Rape ; 'We Should Abolish the Crime of Rape and Expand the Assault Law, So That, Say, Attacks on Children Would Be Seen as Far Worse Than Penetration of a Grown Woman"
Greer, Germaine, The Independent on Sunday (London, England)
Alison (not her real name) lived with her eight-year-old daughter in a rented farm cottage. For some weeks she had been having a relationship with one of her workmates, which she had ended. Late one evening, the workmate came to plead his case, then to argue, then to bully. Finally he forced himself upon her.
Alison knew that, if she screamed and struggled, her daughter who was fast asleep upstairs would be the only one to hear. She dreaded the thought of the child's waking up and running downstairs to find her mother being sexually assaulted. She saw herself as having no option but to get it over with as silently and quickly as possible.
That night Alison was raped. That is what rape is: intercourse with a woman against her will. Now, because of some more than usually muddled thinking on the part of legislators, men too may be raped. The old crime of forcible buggery has become male rape - as if women, too, could not be forcibly buggered.
Once upon a time we knew the difference between the orifices involved, and the possible consequences, but that was then and this is now. Judges still give far heavier sentences for attempted male rape than they do for fully consummated female rape. The new nomenclature has not produced any new thinking about the nature and gravity of sexual assault. Or the inequality of men and women before the law.
When Alison turned up for work the next day she was so pale and with-drawn that her workmates were worried. Eventually, one of them managed to find out what was wrong. To all the women, it was obvious that Alison had not consented to sex.
The men, however, seemed to think it was a storm in a teacup. He hadn't knocked her about, had he? But of course he had. She felt despoiled, used "like a spittoon" and was disgusted with herself. The wound to her self-esteem will probably never heal. The perpetrator knew that he had damaged her and was gratified. At work, he behaved as if nothing had happened. Alison gaveup her job, tookher daughter out of school and left the district.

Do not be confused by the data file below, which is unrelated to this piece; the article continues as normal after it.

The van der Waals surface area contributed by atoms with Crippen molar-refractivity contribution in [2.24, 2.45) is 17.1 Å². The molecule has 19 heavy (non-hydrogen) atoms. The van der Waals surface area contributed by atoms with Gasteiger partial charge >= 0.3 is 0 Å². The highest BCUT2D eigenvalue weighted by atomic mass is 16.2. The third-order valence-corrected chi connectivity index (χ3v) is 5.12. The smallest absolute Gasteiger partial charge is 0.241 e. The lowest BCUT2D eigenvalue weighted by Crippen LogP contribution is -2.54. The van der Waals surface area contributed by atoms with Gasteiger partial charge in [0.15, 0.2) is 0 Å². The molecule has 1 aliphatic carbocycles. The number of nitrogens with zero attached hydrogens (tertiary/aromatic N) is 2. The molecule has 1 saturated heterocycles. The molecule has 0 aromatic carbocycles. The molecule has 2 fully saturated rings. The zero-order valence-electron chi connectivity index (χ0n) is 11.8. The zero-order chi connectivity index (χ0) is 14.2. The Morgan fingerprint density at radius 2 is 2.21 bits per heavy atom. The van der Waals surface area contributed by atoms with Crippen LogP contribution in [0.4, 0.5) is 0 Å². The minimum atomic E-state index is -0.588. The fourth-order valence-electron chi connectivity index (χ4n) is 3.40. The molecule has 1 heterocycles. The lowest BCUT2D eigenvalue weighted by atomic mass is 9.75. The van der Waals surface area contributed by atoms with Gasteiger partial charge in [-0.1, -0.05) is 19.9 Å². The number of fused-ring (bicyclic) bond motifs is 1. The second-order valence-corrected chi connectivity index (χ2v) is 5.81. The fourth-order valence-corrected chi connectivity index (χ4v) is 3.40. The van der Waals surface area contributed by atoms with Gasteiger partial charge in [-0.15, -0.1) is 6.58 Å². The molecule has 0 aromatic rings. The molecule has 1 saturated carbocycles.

Alison made no complaint to the police. If she had done, she would probably have been treated with great skill and sympathy, and the people who dealt with her would not have let themselves be seen to doubt her version of events, but there wouldbe little that could be done in the way of redress. The fact of intercourse could be proved, provided that she had not washed since the event, as could the identity of the man involved.
Thus the whole issue would turn on the question of consent. There were no witnesses' the child slept through the whole thing. The man would say that she eventually consented' she would say that she eventually submitted. Any halfway decent lawyer could have destroyed her case in cross-examination. She would have had to relive the rape countless times, before different groups of strangers, retelling the humiliating narrative over and over again, only to see her tormentor finally triumph over her, because it was simply his word against hers. All he had to say to escape punishment was that he thought, or believed, that her silence was consent.
The law of rape is anachronistic, unworkable and should be struck down. Tinkering with it has resulted in a huge expenditure of resources and effort by police forces which have little enough of either, in return for no improvement whatsoever in women's chances of redress. The fault lies in the very concept of rape itself.
The crime of rape is not committed against the victim, but against the state' the victim is Exhibit A in the case of Regina vs the rapist. As a piece of evidence, the victim must be interrogated and tested in every possible way, because rape is considered to be so grave, second only to murder.
It is not women who have decided that rape is so heinous, but men. The only weapon that counts in rape is the penis, which is conceptualised as devastating. …